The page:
Scott Siefers -- Piper Sandler -- Analyst

Okay. All right, perfect. Thank you. And then, maybe separately, Terry, can you talk about maybe the degree to which you're seeing sort of institutional deposit inflows related, if at all, to like the largest banks maybe turning them away, given their own sort of thresholds and purchases [Phonetic]. And so, what's the way you're thinking about the potential for sort of customer acquisition on the deposit side there in the institutional area, but particularly when there is not necessarily a ton of robust loan growth to immediately kind of utilize those funds?

Terrance R. Dolan -- Vice Chair and Chief Financial Officer

Yeah. Great question. It's a little hard to know exactly what the implications are of other actions that it has on us. But maybe when I end up looking at where our growth is occurring that the strongest growth is really coming from our Consumer and Business Banking segments rather than on the institutional side, the institutional has actually probably been staying relatively flat or even coming down based upon rates that are being offered, etc. But the strong growth is really on the consumer side. And we think that that's because of our digital capabilities and customer acquisition sort of strategies and then the liquidity that customers have.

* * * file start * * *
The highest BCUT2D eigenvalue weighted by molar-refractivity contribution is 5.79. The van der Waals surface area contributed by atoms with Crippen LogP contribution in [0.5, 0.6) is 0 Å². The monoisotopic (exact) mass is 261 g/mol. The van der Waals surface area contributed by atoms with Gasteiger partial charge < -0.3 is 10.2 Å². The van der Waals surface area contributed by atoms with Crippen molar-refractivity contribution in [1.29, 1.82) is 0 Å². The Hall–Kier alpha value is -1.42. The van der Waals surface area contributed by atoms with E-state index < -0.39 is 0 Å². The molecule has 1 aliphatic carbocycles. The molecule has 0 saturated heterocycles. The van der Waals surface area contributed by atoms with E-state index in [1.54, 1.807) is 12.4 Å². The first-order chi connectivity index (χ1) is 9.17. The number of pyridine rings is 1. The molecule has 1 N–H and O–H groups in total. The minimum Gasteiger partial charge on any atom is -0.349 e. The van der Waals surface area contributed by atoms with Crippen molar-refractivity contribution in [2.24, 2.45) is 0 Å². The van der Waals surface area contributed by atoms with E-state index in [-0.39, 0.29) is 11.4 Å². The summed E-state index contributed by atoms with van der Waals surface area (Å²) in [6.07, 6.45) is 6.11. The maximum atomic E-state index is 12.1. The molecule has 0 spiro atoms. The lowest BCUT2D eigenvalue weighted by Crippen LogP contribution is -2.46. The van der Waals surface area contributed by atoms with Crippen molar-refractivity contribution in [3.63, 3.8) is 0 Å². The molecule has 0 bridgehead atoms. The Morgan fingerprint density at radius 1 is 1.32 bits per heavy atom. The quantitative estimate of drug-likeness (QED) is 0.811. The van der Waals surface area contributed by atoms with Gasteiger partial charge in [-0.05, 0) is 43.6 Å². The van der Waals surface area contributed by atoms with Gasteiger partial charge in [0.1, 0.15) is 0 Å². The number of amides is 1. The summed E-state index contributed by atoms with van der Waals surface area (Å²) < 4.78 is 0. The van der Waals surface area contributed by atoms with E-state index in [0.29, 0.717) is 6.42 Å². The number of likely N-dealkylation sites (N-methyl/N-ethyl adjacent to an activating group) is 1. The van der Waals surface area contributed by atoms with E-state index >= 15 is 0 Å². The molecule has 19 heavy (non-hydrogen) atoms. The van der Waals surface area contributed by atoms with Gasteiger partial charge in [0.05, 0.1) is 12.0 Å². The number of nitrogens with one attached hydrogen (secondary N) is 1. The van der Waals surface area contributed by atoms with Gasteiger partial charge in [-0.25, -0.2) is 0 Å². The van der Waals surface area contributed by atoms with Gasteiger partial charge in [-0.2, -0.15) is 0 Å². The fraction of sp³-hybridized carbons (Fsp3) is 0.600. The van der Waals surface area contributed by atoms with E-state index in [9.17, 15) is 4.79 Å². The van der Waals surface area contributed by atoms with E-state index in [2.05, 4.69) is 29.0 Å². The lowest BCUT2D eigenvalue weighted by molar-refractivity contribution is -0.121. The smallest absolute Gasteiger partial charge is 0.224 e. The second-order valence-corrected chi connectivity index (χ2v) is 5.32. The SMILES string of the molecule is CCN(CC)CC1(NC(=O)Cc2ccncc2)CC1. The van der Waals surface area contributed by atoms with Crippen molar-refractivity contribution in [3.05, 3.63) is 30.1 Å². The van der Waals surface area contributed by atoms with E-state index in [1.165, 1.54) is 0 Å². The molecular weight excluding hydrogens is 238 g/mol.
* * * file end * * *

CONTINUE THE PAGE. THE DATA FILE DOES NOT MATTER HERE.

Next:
Scott Siefers -- Piper Sandler -- Analyst

Okay. All right, perfect. Thank you, guys, very much for taking the questions.

Operator

Your next question comes from Bill Carcache with Wolfe Research.

Andrew Cecere -- Chairman, President and Chief Executive Officer

Hi, Bill.

Bill Carcache -- Wolfe Research -- Analyst

Hey. Good morning, Andy and Terry. I wanted to follow-up on the comments you just made and ask maybe a little bit more specifically if you could sort of juxtapose for us the growth outlooks in consumer and commercial and talk a little bit about maybe where you see the greater potential for inflection, given all the moving parts that we're seeing around the supply chain dynamics and pent-up demand and all the liquidity and all of that. We'd love to hear your thoughts as you kind of look at those businesses next to each other.